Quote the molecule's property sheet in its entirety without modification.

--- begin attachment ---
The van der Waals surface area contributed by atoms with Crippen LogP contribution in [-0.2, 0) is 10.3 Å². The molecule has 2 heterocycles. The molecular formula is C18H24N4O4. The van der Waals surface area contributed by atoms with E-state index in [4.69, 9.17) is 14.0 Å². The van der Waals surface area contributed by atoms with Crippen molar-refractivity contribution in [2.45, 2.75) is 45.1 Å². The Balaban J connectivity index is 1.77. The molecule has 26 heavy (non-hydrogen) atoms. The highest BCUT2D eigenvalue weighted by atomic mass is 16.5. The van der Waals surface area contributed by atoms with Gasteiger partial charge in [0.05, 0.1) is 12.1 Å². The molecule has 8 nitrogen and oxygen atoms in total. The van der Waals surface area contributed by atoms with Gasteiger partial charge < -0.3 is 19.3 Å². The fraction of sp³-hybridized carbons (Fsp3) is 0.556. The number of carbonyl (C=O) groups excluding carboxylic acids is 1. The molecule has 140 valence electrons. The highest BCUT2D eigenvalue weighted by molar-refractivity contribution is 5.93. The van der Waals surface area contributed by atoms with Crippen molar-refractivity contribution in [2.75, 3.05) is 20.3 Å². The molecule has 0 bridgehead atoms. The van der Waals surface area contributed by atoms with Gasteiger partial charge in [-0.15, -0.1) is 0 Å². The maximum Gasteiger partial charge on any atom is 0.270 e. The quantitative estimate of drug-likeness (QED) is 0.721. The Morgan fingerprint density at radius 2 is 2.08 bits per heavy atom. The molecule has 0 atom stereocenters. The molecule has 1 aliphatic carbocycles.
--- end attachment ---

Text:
The van der Waals surface area contributed by atoms with Crippen LogP contribution in [-0.2, 0) is 10.3 Å². The molecule has 2 heterocycles. The molecular formula is C18H24N4O4. The van der Waals surface area contributed by atoms with E-state index in [4.69, 9.17) is 14.0 Å². The van der Waals surface area contributed by atoms with Crippen molar-refractivity contribution in [2.45, 2.75) is 45.1 Å². The Balaban J connectivity index is 1.77. The molecule has 26 heavy (non-hydrogen) atoms. The highest BCUT2D eigenvalue weighted by atomic mass is 16.5. The van der Waals surface area contributed by atoms with Gasteiger partial charge in [0.05, 0.1) is 12.1 Å². The molecule has 8 nitrogen and oxygen atoms in total. The van der Waals surface area contributed by atoms with Gasteiger partial charge < -0.3 is 19.3 Å². The fraction of sp³-hybridized carbons (Fsp3) is 0.556. The number of carbonyl (C=O) groups excluding carboxylic acids is 1. The molecule has 140 valence electrons. The highest BCUT2D eigenvalue weighted by molar-refractivity contribution is 5.93. The van der Waals surface area contributed by atoms with Crippen molar-refractivity contribution in [2.75, 3.05) is 20.3 Å². The molecule has 0 bridgehead atoms. The van der Waals surface area contributed by atoms with Gasteiger partial charge in [-0.15, -0.1) is 0 Å². The maximum Gasteiger partial charge on any atom is 0.270 e. The quantitative estimate of drug-likeness (QED) is 0.721. The Morgan fingerprint density at radius 2 is 2.08 bits per heavy atom. The molecule has 0 atom stereocenters. The molecule has 1 aliphatic carbocycles.